The Government has made no case that the removal of Brian Haw, specifically, is in the best interest of the country. To class him as a threat five years into his demonstration would be silly.
As such, there is no merit in bending the law as written in the favour of the stronger party in this.
Well, just because there is no social merit in something does not make it wrong in law.
I happen to think that purposive construction and the uncontrolled use of the term “absurdity” is not really working well in our legal system at the moment, and purposive construction needs to be given a thorough going over by academics and hopefully the judiciary, but that’s another matter.
Well, call me an idealist, then. I always thought that the point of law was to regulate a population based on social merit. Actually, make that “naive”.
You are naive – there is a difference between “is” and “ought”. Of course the law ought to be good (whatever your definition of good is), but it need not be. That is a consequence of the legislation by a Labour-controlled Parliament. In my humble opinion, the current approach to purposive interpretation also requires some examination, because it can exacerbate these problems, by serving the actual intention of the majority who pass legislation, or the sponsor, even without recourse to Hansard. Clearly there are arguments both ways as to whether that is a desirable thing.
Nah, still not sold. While I can accept that purposive interpretation and the concept and use of “absurdity” need re-examining, I don’t see how you can do that usefully without reference to the goals and ideals of the system that forms the context. Yes, these ideals are subjective, and possibly even impractical, but so are the problems you have focussed on.
Sensible, practical interpretative processes can mitigate any number of poorly drafted/conceived laws, but it does not keep them off the books. It feels to me like a short term solution, since even a law that is never applied can be used to distort and undermine core principles, or at least the perception and understanding of the principles ‘we’ are trying to codify.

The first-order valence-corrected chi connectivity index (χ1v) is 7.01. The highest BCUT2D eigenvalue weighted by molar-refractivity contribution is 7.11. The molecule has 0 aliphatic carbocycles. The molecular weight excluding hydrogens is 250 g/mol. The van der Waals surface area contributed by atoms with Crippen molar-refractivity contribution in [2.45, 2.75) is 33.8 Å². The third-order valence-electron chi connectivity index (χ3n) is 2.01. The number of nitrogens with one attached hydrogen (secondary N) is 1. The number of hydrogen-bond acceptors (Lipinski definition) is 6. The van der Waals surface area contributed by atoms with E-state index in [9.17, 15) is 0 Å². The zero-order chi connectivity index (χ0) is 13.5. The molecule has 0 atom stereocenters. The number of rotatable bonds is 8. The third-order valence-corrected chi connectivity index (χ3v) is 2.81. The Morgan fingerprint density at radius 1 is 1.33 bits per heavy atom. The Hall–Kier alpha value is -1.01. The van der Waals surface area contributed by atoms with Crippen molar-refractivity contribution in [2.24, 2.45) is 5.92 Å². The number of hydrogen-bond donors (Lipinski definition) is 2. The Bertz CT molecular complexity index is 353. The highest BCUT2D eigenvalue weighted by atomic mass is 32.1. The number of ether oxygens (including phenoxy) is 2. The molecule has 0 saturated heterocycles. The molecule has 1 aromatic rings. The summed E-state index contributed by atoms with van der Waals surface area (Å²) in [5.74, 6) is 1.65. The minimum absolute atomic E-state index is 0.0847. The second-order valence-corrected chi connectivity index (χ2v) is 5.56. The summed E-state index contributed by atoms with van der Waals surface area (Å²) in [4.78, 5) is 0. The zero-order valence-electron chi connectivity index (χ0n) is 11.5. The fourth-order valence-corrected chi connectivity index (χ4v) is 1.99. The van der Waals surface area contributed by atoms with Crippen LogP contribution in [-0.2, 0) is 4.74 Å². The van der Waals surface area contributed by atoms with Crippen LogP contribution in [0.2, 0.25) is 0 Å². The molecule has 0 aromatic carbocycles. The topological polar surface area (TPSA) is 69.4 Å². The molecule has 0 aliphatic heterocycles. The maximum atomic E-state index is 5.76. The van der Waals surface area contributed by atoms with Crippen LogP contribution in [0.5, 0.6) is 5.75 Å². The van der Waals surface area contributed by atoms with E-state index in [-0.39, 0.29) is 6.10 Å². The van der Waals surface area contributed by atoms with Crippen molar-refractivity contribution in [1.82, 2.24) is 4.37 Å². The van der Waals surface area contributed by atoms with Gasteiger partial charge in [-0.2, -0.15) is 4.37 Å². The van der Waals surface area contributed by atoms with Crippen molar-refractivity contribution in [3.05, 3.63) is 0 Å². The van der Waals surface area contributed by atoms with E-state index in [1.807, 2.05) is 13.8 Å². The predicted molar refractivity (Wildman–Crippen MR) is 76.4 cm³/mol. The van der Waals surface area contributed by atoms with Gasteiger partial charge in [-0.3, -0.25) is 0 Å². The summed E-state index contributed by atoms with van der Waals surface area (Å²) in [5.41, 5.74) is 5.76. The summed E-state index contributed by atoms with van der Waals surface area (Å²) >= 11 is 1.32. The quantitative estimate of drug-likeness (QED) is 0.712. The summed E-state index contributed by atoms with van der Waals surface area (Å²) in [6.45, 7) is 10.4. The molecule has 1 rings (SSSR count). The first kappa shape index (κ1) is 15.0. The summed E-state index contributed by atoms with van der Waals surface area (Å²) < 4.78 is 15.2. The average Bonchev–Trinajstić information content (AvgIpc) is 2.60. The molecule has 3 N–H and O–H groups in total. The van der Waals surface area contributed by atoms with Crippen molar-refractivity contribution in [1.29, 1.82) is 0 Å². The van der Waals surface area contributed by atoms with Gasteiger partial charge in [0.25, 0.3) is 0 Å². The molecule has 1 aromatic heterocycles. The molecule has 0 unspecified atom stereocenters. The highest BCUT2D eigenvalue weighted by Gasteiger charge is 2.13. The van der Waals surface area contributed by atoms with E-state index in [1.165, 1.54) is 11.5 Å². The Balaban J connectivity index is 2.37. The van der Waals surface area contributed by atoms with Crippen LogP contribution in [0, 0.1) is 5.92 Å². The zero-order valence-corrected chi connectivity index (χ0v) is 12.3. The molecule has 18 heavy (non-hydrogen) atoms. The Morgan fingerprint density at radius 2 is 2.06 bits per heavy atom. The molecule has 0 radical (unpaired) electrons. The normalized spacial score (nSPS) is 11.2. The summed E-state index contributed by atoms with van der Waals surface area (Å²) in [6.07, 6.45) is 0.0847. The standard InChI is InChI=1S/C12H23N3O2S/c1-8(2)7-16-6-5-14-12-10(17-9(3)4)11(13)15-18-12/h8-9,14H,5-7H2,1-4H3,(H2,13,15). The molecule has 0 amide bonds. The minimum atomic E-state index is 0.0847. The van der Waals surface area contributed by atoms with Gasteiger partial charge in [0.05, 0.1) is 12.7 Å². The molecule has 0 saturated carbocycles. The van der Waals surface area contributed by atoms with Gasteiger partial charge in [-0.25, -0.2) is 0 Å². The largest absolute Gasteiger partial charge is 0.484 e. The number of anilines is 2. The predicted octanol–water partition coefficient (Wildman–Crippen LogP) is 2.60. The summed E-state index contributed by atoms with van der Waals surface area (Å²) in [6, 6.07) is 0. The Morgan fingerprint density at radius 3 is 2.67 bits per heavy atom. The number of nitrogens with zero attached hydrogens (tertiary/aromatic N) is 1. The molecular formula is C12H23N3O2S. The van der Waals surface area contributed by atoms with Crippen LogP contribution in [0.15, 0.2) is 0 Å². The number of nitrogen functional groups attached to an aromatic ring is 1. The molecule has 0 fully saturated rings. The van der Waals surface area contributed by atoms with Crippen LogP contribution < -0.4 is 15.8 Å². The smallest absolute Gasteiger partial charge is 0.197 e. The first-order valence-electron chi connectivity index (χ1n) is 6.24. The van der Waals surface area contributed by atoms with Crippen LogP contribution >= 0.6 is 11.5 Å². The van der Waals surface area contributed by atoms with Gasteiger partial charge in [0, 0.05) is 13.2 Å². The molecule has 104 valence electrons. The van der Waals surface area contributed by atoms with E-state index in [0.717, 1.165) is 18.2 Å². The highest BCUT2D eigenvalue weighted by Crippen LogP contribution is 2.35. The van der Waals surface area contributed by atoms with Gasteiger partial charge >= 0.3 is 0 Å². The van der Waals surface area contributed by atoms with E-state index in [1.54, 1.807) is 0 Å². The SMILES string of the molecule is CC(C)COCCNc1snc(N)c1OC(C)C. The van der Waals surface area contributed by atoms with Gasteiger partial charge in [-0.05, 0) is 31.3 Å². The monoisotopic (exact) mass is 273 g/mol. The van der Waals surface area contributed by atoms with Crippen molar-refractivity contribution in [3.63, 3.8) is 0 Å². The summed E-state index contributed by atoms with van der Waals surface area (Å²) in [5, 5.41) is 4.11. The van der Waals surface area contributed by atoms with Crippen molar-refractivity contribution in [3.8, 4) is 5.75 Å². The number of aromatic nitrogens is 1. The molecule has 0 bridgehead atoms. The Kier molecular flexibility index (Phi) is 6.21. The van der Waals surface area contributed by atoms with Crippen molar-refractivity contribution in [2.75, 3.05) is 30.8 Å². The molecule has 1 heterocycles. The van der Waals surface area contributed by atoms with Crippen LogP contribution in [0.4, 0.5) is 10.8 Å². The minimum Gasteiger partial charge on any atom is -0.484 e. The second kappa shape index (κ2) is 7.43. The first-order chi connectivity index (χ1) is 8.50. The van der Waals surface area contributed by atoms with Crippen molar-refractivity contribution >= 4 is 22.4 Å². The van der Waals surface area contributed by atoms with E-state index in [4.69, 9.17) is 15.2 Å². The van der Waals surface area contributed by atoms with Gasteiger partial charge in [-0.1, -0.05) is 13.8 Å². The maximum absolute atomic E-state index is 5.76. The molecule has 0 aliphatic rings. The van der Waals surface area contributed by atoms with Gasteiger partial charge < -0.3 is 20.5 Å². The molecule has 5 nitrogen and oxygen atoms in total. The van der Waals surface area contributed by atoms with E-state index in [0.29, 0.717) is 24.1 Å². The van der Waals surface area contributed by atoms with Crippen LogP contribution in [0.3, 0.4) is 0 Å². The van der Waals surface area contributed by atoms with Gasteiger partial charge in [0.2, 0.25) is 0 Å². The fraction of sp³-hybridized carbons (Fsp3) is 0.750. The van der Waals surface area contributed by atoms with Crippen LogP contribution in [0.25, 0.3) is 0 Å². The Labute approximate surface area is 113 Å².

Ugh, I don’t think I’m being very clear. I guess it sounds to me like you’re building the oven without knowing what you’re expected to bake. If you make it complicated enough it’ll handle anything you throw at it, while it seems more productive to me to just find out what it is needed for.
Thanks anyway, Marcin.
I don’t think that you are understanding that there are two separate issues here: what is a law that is good (in the sense of desirable), and what is good law (in the sense that it is a correct application of the law). Thus, it is both possible for the outcome of the Haw case to be a correct legal outcome while being deplorable.
In the search for reform there are two threads: The approach of the courts to statutory interpretation, and a change in statutory law by parliament.
I understand the distinction, but you’re right, I have been muddling them up, or rather, I’ve misunderstood the powers of the courts. It’s the parliamentary process that is supposed to create laws for the common good, while the courts are responsible only for ensuring good law is practiced, based on those laws.
Without a relevant declaration of intent, along the lines of Human Rights legislation or a Constitution, or what have you, there are no ideals that the courts can apply to the process of rationalising and integrating the various laws passed down through parliament. Because “desireable” law is undefined, we can only have “correct” law.
Something like that? Christ, but I feel dumb now.
Basically, yes. Of course, because judges aren’t automata, they did in any case have certain ideals that they applied, and some became relatively accepted, and some not. Of course, even with the Human Rights Act, or similar declarations, if they are not sufficiently precise, they can be circumvented. For example, in the Haw case, the Master of the Rolls did not advert to the argument that his interpretation represented a retroactive law, and quite apart from there being authority from before the HRA that legislation ought not to be interpreted as retrospective if possible, the HRA also mandates that no criminal law be retroactive. However, even if we accept that the thing is retroactive, even then there is no human rights violation if Haw is not convicted, at least without being given ample time to leave.
The kinds of changes in the law that we would expect from Parliament and the courts are different, however: We want Parliament to not pass SOCPA and to pass the HRA; we want the judiciary to only apply purposive interpretation in a very limited and controlled manner, in order to avoid decisions such as that in Haw.
So, in summary, we rely on Parliament to make the law good, but even then a determined judiciary can subvert that; conversely, the courts can apply bad laws in ways that ameliorate them. If they both travel in the same direction, then according to the law we are their mercy.